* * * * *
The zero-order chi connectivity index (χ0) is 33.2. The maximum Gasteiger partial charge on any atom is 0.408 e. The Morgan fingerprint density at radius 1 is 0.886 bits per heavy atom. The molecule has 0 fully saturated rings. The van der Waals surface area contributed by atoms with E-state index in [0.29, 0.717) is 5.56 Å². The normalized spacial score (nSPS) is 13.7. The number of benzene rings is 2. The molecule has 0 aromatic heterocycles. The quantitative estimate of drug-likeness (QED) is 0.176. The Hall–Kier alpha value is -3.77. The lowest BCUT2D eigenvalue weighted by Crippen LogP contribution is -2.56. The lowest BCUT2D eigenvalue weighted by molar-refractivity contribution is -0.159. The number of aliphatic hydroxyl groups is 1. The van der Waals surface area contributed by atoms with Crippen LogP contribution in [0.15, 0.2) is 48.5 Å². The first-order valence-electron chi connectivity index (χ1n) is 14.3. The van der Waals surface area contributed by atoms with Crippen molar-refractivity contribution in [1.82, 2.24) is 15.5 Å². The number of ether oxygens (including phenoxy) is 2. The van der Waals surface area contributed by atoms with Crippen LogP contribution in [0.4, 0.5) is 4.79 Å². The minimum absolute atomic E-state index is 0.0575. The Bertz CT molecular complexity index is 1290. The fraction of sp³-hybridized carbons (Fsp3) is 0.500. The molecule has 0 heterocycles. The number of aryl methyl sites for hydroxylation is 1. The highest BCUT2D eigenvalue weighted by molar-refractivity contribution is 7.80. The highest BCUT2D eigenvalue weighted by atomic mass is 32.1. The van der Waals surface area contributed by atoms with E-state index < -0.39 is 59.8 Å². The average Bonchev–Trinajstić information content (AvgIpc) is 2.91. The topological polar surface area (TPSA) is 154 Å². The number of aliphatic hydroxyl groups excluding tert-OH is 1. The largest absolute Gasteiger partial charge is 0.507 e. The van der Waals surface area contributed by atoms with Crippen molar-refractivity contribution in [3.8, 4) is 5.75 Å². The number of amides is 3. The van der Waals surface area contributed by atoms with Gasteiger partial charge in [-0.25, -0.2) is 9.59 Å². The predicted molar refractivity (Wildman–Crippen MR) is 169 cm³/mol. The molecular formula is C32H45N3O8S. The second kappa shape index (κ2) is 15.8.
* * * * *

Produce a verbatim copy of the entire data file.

The zero-order chi connectivity index (χ0) is 33.2. The maximum Gasteiger partial charge on any atom is 0.408 e. The Morgan fingerprint density at radius 1 is 0.886 bits per heavy atom. The molecule has 0 fully saturated rings. The van der Waals surface area contributed by atoms with E-state index in [0.29, 0.717) is 5.56 Å². The normalized spacial score (nSPS) is 13.7. The number of benzene rings is 2. The molecule has 0 aromatic heterocycles. The quantitative estimate of drug-likeness (QED) is 0.176. The Hall–Kier alpha value is -3.77. The lowest BCUT2D eigenvalue weighted by Crippen LogP contribution is -2.56. The lowest BCUT2D eigenvalue weighted by molar-refractivity contribution is -0.159. The number of aliphatic hydroxyl groups is 1. The van der Waals surface area contributed by atoms with Crippen LogP contribution in [0.15, 0.2) is 48.5 Å². The first-order valence-electron chi connectivity index (χ1n) is 14.3. The van der Waals surface area contributed by atoms with Crippen molar-refractivity contribution in [1.82, 2.24) is 15.5 Å². The number of ether oxygens (including phenoxy) is 2. The van der Waals surface area contributed by atoms with Crippen LogP contribution in [0.4, 0.5) is 4.79 Å². The minimum absolute atomic E-state index is 0.0575. The Bertz CT molecular complexity index is 1290. The fraction of sp³-hybridized carbons (Fsp3) is 0.500. The molecule has 0 heterocycles. The number of aryl methyl sites for hydroxylation is 1. The highest BCUT2D eigenvalue weighted by molar-refractivity contribution is 7.80. The highest BCUT2D eigenvalue weighted by atomic mass is 32.1. The van der Waals surface area contributed by atoms with E-state index < -0.39 is 59.8 Å². The average Bonchev–Trinajstić information content (AvgIpc) is 2.91. The topological polar surface area (TPSA) is 154 Å². The number of aliphatic hydroxyl groups excluding tert-OH is 1. The largest absolute Gasteiger partial charge is 0.507 e. The van der Waals surface area contributed by atoms with Crippen molar-refractivity contribution in [3.8, 4) is 5.75 Å². The number of amides is 3. The van der Waals surface area contributed by atoms with Gasteiger partial charge in [-0.25, -0.2) is 9.59 Å². The predicted molar refractivity (Wildman–Crippen MR) is 169 cm³/mol. The molecular formula is C32H45N3O8S. The second kappa shape index (κ2) is 15.8.